The intrigue: It hasn't yet translated into increased deliveries for plane manufacturers, but sales of preowned business jets soared 13% in 2020, notes independent aviation consultant Brian Foley.

What to watch: Innovations like the on-demand apps that have made booking a private flight almost as easy as hailing an Uber will continue, predicts Wireman.

Yes, but: The popularity could be short-lived for those whose wallets stretched in order to book private planes in 2020, counters Foley.

  • "I feel that as soon as the airlines are perceived as safe again, a lot of those people will run back and look for their Economy Plus upgrade."

Corporate America begins to see fallout after wading into politics

Corporate America is finding it can get messy when it steps into politics.

Why it matters: Urged on by shareholders, employees and its own company creeds, Big Business is taking increasing stands on controversial political issues during recent months — and now it's beginning to see the fallout.

Keep reading... Show less

Church shelters call out U.S. for expelling migrants when they have capacity

Despite the separation between church and state, the federal government depends upon religious shelters to help it cope with migration at the U.S.-Mexico border.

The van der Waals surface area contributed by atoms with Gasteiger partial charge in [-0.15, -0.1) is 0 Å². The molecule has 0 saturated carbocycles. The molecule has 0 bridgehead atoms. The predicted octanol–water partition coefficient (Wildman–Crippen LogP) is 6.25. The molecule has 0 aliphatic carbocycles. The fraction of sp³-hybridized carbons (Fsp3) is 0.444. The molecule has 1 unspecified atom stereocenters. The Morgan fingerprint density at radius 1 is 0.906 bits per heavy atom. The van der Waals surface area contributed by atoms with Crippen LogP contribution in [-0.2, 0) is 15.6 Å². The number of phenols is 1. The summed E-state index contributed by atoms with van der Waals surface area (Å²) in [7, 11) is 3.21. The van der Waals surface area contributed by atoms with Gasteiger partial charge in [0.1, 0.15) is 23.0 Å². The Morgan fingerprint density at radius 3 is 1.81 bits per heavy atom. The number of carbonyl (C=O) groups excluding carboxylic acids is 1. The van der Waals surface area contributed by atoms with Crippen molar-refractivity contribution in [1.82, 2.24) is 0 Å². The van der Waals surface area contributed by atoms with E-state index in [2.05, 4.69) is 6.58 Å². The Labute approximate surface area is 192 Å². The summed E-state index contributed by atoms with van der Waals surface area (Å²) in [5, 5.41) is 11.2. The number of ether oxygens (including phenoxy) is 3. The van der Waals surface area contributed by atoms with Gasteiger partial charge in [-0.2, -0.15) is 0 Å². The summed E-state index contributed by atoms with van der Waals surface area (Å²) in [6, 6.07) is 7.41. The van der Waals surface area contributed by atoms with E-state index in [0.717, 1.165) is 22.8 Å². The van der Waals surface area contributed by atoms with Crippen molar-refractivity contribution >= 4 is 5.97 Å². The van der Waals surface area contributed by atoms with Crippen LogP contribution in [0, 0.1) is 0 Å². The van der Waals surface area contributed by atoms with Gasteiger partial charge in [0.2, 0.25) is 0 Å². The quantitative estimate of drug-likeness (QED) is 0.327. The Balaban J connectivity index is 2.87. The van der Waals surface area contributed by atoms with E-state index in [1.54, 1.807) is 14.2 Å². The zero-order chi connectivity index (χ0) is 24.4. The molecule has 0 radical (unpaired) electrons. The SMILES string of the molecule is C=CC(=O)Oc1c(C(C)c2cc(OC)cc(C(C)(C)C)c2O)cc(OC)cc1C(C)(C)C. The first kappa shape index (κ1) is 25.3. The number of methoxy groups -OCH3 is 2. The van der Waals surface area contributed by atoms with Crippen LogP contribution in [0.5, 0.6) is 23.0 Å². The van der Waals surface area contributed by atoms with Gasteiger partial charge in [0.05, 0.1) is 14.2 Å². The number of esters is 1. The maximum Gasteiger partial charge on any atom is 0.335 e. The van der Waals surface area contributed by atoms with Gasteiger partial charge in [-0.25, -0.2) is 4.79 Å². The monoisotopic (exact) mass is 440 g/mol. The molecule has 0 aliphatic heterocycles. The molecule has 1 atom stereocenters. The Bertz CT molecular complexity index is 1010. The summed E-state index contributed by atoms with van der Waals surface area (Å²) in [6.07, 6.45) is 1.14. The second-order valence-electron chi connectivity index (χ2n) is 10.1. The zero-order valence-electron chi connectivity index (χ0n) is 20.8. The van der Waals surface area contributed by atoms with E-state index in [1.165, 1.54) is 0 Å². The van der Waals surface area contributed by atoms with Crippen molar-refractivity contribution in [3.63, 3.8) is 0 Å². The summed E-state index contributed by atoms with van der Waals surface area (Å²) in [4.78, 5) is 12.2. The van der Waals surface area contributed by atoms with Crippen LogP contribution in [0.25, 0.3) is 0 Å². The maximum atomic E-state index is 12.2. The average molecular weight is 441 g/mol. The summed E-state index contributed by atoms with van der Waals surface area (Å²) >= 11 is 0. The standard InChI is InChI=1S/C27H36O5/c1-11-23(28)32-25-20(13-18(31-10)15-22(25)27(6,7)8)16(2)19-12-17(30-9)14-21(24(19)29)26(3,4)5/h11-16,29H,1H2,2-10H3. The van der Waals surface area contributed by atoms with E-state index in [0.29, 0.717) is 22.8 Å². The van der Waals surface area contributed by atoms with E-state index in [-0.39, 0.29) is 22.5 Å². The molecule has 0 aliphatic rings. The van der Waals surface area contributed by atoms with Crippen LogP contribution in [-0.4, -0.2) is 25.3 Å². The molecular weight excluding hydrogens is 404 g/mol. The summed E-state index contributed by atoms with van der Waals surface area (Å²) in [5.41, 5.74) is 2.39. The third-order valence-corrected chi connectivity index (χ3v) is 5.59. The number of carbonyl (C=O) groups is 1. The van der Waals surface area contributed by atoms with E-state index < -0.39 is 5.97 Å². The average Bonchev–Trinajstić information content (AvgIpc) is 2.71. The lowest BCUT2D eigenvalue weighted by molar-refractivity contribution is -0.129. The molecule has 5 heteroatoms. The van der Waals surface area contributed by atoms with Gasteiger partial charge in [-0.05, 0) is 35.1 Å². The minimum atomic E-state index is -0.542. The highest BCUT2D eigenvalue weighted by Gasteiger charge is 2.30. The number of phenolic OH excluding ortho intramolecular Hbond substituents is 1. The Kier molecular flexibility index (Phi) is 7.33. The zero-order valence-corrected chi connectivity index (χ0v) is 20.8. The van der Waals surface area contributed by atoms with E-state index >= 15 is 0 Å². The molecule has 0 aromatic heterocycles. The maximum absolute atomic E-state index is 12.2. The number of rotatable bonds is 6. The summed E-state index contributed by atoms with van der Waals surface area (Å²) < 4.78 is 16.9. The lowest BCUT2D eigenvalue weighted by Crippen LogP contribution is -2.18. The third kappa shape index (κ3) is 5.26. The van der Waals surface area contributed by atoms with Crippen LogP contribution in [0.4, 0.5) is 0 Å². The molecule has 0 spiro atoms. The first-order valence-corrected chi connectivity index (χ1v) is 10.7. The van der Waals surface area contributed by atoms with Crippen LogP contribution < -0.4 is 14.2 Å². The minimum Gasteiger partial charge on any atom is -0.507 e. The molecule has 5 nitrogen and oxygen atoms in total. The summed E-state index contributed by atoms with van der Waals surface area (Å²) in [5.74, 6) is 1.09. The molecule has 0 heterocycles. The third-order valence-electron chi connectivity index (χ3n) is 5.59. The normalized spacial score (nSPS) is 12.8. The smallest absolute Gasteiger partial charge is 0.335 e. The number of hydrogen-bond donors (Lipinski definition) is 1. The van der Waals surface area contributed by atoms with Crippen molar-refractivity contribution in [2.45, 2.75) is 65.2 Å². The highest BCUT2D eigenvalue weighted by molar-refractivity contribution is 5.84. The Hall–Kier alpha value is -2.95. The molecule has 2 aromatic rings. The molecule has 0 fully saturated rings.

Why it matters: The network supports the U.S. in times of crisis, but now some shelter leaders are complaining about expelling families to Mexico when they have capacity — and feel a higher calling — to accommodate them.

Keep reading... Show less

Derek Chauvin's guilty verdict in the murder of George Floyd is the rare officer conviction

Derek Chauvin, the former Minneapolis police officer who was shown kneeling on George Floyd's neck last year in a video that shook the nation, was found guilty of murder and manslaughter on Tuesday.

Yes, but: Eight years after the launch of the Black Lives Matter movement, it's still rare for police officersto face legal consequences or jail time over the deaths of Black people.

Keep reading... Show less

Senate confirms Lisa Monaco as Justice Department's deputy attorney general